As a matter of principle, the Deutsche Gesellschaft für Nachhaltiges Bauen (DGNB) is neutral when it comes to material selection. The main objective of the holistic DGNB certification is to ensure that the right materials and methods are used for a given project, based on the buildings use, type and location.
Still, Christine Lemaitre, CEO of DGNB e.V., regards the increased interest in using wood as a main material for building construction as a positive development, as it provides more options and variety for the architects and developers.
– Wood certainly has specific advantages when it comes to sustainable building, such as the CO2 footprint, flexibility and deconstruction ability. So, it is positive to see that wood is once again becoming a major material in larger constructions – not just for decoration or interior furnishing, but as part of the structural systems, says Christine Lemaitre.
A driver for innovation
Christine Lemaitre is confident that the rediscovery of wood will be a driver for innovation in the building industry.
– Architects are starting to experiment with wood as part of their design and integrating wooden structural systems into the interior design of the building. For instance, instead of the wood being hidden behind paint or drywall, it is left visible as part of the design.
However, Christine Lemaitre points out that besides design and structure, there is also a need for innovation that focuses on the end of the building’s lifespan.
– In terms of deconstruction and recyclability, what can you do with the wooden elements, once their original use is over? That question, in a circular economy context, is highly relevant for basically all building materials right now, says Christine Lemaitre.
Wood counts positively towards certification
If you want to obtain a DGNB certification for your building project, there are several reasons to consider wood as an option. If a substantial amount of wood is used in the construction, the life cycle assessment will reflect it in a positive way, because wood is a low-carbon material compared to other common materials for structural systems, such as steel or concrete, which are more carbon-intensive.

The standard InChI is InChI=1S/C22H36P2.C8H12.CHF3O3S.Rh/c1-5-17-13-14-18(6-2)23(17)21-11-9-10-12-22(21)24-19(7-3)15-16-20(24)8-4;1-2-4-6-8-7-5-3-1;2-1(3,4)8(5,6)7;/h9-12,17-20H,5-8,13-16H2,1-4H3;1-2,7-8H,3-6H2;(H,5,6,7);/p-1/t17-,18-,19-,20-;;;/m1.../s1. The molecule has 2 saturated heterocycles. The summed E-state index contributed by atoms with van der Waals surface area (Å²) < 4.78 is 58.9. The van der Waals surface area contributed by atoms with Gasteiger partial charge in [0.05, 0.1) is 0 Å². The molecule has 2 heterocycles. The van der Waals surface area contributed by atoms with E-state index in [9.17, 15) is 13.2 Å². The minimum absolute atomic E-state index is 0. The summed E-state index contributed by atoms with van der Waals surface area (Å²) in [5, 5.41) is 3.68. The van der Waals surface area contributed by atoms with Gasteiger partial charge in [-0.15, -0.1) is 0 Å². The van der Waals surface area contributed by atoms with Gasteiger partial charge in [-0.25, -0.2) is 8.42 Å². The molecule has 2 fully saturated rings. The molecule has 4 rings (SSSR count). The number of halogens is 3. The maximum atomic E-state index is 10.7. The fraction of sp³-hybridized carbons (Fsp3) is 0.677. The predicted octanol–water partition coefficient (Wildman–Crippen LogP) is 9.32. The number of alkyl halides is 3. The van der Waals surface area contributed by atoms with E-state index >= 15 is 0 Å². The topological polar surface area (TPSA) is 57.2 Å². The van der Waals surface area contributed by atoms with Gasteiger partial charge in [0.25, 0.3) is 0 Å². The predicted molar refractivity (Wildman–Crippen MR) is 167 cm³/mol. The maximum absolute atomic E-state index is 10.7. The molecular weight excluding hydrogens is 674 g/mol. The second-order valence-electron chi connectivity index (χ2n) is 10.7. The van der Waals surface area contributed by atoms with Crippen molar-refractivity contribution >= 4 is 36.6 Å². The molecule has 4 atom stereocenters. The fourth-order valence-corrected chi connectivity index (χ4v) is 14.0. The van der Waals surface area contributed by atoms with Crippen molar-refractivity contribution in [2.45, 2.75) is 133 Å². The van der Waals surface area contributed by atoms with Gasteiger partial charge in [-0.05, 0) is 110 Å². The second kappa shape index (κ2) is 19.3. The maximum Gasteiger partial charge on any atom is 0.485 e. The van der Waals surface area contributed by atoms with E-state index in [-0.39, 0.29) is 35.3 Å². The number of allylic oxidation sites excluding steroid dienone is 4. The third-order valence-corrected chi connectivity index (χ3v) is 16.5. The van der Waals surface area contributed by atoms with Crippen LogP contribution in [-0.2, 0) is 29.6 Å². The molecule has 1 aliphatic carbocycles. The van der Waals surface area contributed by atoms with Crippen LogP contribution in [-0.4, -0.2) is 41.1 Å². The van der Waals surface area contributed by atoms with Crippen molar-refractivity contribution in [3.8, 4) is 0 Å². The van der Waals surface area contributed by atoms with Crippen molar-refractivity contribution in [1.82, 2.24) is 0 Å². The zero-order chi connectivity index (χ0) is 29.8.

The flexibility of the building is also a criterion, as is deconstruction and recyclability, and in all these areas, wood can have a positive effect on the evaluation. This also applies the responsible sourcing category, if the proper care is taken when selecting building materials.
– For wood to count towards responsible sourcing, it needs to be FSC or PEFC certified. The climate goals are one of the main drivers for the increase of wood, and the FSC and PEFC certifications are essential tools to ensure that we do not destroy one part of the environment to improve another, says Cristine Lemaitre.
More DGNB-certified wooden building on the way
Right now, the first DGNB-certified building with wood as a part of the main structure is under construction, and Christine Lemaitre expects to see an increase in DGNB-certified buildings using wood in the coming years.
– We have some interesting examples already, like the new Alnatura Campus in Darmstadt, which is the largest rammed-earth building in Europe. The exterior walls are made of rammed-earth and the roof construction out of wood. This is a very good example of different natural materials being used in a very sustainable way to create a very high-quality building. We have also pre-certified a wooden 4-5-storey residential high-rise building in Heilbronn, as part of the German National Garden Show 2019. OVG’s Southcross Berlin building will also have a wood structural system and is already pre-certified to Platinum. So, we see more and more wood being used in interesting and different ways.